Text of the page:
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Outlook Remains Negative Even as Sugar Rebounds


On December 23rd, raw sugar futures on ICE reached a nearly six-year high of about 21 cents per pound. This price increase was attributed to expectations of strong demand and somewhat constrained global supplies.

Brazil, the leading producer in the world, declared that it would not reinstate federal gasoline taxes, likely boosting the use of sugarcane rather than ethanol.

On the supply side, a decline in European sugar production and a postponement of Thailand’s sugar harvest has given bulls additional cause for confidence.

However, promising production prospects in important nations like Brazil and India have hampered the commodity’s medium- to long-term outlook.

Global sugar production is expected to increase by 5.5 percent from 2021–2022 to a new high of 182.1 MMT, according to a prediction made by the International Sugar Organization last year.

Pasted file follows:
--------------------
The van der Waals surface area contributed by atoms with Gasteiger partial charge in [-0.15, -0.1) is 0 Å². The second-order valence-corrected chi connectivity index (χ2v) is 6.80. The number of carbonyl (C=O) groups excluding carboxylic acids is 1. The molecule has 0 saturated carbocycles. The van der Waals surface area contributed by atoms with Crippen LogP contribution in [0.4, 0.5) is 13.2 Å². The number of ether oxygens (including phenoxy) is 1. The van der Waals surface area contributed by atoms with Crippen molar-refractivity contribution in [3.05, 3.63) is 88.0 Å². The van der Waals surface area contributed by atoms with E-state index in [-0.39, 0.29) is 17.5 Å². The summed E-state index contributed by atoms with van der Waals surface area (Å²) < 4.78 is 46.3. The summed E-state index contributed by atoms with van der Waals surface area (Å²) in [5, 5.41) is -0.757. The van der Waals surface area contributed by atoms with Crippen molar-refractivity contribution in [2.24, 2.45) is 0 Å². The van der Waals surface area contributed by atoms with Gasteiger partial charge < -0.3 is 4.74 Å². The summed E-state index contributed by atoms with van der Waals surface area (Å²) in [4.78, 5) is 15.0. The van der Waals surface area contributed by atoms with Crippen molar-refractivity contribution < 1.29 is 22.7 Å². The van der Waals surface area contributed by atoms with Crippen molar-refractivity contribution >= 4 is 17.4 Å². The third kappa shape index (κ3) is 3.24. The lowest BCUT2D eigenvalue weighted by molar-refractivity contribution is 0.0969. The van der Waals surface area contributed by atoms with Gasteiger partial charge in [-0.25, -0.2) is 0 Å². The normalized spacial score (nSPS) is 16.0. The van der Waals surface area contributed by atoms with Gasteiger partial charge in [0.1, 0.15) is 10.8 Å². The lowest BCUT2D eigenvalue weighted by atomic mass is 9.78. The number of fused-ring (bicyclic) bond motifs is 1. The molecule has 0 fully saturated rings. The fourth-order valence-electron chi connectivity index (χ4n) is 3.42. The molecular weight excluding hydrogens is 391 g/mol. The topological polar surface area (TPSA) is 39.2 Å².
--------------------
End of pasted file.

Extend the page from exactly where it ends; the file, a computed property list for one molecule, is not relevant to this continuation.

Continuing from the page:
India’s sugar mills have exported 2.8M tonnes of sweeteners this season, or 56% of the cumulative 5M tonnes of the season’s authorized minimum indicative export quota.

By September 2019, an additional 0.5M tonnes of sugar can be exported. Therefore, India’s sugar exports would need to meet their quota by about a third this year, according to Praful Vithalani, Chairman of the All India Sugar Traders’ Association (AISTA).

The government allocated a certain amount to each mill at the start of this season for sugar exports for the current season, along with incentives like transportation subsidies and the ability to release an additional amount for the domestic market in addition to interest subsidies for maintaining buffer stocks and other things. However, most sugar mills still need to reach their unique capacity allotment due to factors outside their control.

Compared to the previous season, the sugar recovery in Northern India has been noticeably better. While still not as high as that seen in North India, the sugar recovery is better than in other regions of the country, including Maharashtra and Karnataka. As a result, less sugarcane is being crushed this season than last.

Total carryover stock for the upcoming season should be 14.2M tonnes. This is based on the opening balance of 10.7M tonnes as of October 1, 2018, estimated production of 33M tonnes, domestic consumption of 26M tonnes, and exports of 3.5M tonnes.

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